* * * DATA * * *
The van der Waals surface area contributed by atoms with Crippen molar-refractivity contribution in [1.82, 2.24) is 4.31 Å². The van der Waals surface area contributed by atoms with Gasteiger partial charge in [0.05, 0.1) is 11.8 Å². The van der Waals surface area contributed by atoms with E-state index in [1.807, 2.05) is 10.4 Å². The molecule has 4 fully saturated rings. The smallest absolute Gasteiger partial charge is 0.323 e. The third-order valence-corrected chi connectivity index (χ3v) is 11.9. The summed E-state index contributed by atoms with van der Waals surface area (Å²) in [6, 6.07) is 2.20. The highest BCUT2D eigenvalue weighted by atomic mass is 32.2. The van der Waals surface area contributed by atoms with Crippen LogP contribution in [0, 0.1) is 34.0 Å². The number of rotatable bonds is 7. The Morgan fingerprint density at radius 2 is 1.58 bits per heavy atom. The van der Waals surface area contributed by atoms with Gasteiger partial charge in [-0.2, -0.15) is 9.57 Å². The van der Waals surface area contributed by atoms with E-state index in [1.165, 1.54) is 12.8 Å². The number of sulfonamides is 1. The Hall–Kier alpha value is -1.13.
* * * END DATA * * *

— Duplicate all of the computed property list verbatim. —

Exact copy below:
The van der Waals surface area contributed by atoms with Crippen molar-refractivity contribution in [1.82, 2.24) is 4.31 Å². The van der Waals surface area contributed by atoms with Gasteiger partial charge in [0.05, 0.1) is 11.8 Å². The van der Waals surface area contributed by atoms with E-state index in [1.807, 2.05) is 10.4 Å². The molecule has 4 fully saturated rings. The smallest absolute Gasteiger partial charge is 0.323 e. The third-order valence-corrected chi connectivity index (χ3v) is 11.9. The summed E-state index contributed by atoms with van der Waals surface area (Å²) in [6, 6.07) is 2.20. The highest BCUT2D eigenvalue weighted by atomic mass is 32.2. The van der Waals surface area contributed by atoms with Crippen LogP contribution in [0, 0.1) is 34.0 Å². The number of rotatable bonds is 7. The Morgan fingerprint density at radius 2 is 1.58 bits per heavy atom. The van der Waals surface area contributed by atoms with Gasteiger partial charge in [-0.2, -0.15) is 9.57 Å². The van der Waals surface area contributed by atoms with E-state index in [1.165, 1.54) is 12.8 Å². The number of sulfonamides is 1. The Hall–Kier alpha value is -1.13.